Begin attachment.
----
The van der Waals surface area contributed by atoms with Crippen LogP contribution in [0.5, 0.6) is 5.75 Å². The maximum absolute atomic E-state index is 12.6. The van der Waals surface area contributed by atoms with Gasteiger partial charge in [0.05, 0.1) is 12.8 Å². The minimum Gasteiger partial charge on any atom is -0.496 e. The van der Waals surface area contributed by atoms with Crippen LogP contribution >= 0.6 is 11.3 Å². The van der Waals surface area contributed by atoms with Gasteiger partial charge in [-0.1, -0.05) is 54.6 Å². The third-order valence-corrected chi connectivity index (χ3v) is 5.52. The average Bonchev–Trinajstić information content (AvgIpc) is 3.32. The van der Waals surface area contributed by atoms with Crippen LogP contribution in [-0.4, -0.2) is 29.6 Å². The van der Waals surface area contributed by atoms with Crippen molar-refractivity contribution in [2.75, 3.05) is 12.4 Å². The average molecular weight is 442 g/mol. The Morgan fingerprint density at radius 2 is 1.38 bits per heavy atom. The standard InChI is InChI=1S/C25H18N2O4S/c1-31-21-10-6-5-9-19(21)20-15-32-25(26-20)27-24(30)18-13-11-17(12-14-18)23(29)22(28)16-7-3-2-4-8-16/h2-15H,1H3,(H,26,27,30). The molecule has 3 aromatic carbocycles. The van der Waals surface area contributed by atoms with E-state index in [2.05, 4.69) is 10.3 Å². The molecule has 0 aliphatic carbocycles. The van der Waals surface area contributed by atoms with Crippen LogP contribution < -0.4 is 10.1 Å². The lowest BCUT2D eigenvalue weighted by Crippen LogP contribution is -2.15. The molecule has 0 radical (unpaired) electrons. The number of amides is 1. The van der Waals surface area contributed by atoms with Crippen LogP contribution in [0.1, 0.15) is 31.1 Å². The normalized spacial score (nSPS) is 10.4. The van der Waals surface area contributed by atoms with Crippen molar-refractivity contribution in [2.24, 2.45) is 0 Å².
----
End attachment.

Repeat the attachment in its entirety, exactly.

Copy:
The van der Waals surface area contributed by atoms with Crippen LogP contribution in [0.5, 0.6) is 5.75 Å². The maximum absolute atomic E-state index is 12.6. The van der Waals surface area contributed by atoms with Gasteiger partial charge in [0.05, 0.1) is 12.8 Å². The minimum Gasteiger partial charge on any atom is -0.496 e. The van der Waals surface area contributed by atoms with Crippen LogP contribution >= 0.6 is 11.3 Å². The van der Waals surface area contributed by atoms with Gasteiger partial charge in [-0.1, -0.05) is 54.6 Å². The third-order valence-corrected chi connectivity index (χ3v) is 5.52. The average Bonchev–Trinajstić information content (AvgIpc) is 3.32. The van der Waals surface area contributed by atoms with Crippen LogP contribution in [-0.4, -0.2) is 29.6 Å². The van der Waals surface area contributed by atoms with Crippen molar-refractivity contribution in [2.75, 3.05) is 12.4 Å². The average molecular weight is 442 g/mol. The Morgan fingerprint density at radius 2 is 1.38 bits per heavy atom. The standard InChI is InChI=1S/C25H18N2O4S/c1-31-21-10-6-5-9-19(21)20-15-32-25(26-20)27-24(30)18-13-11-17(12-14-18)23(29)22(28)16-7-3-2-4-8-16/h2-15H,1H3,(H,26,27,30). The molecule has 3 aromatic carbocycles. The van der Waals surface area contributed by atoms with E-state index in [2.05, 4.69) is 10.3 Å². The molecule has 0 aliphatic carbocycles. The van der Waals surface area contributed by atoms with Crippen LogP contribution < -0.4 is 10.1 Å². The lowest BCUT2D eigenvalue weighted by Crippen LogP contribution is -2.15. The molecule has 0 radical (unpaired) electrons. The number of amides is 1. The van der Waals surface area contributed by atoms with Crippen LogP contribution in [0.1, 0.15) is 31.1 Å². The normalized spacial score (nSPS) is 10.4. The van der Waals surface area contributed by atoms with Crippen molar-refractivity contribution in [2.24, 2.45) is 0 Å².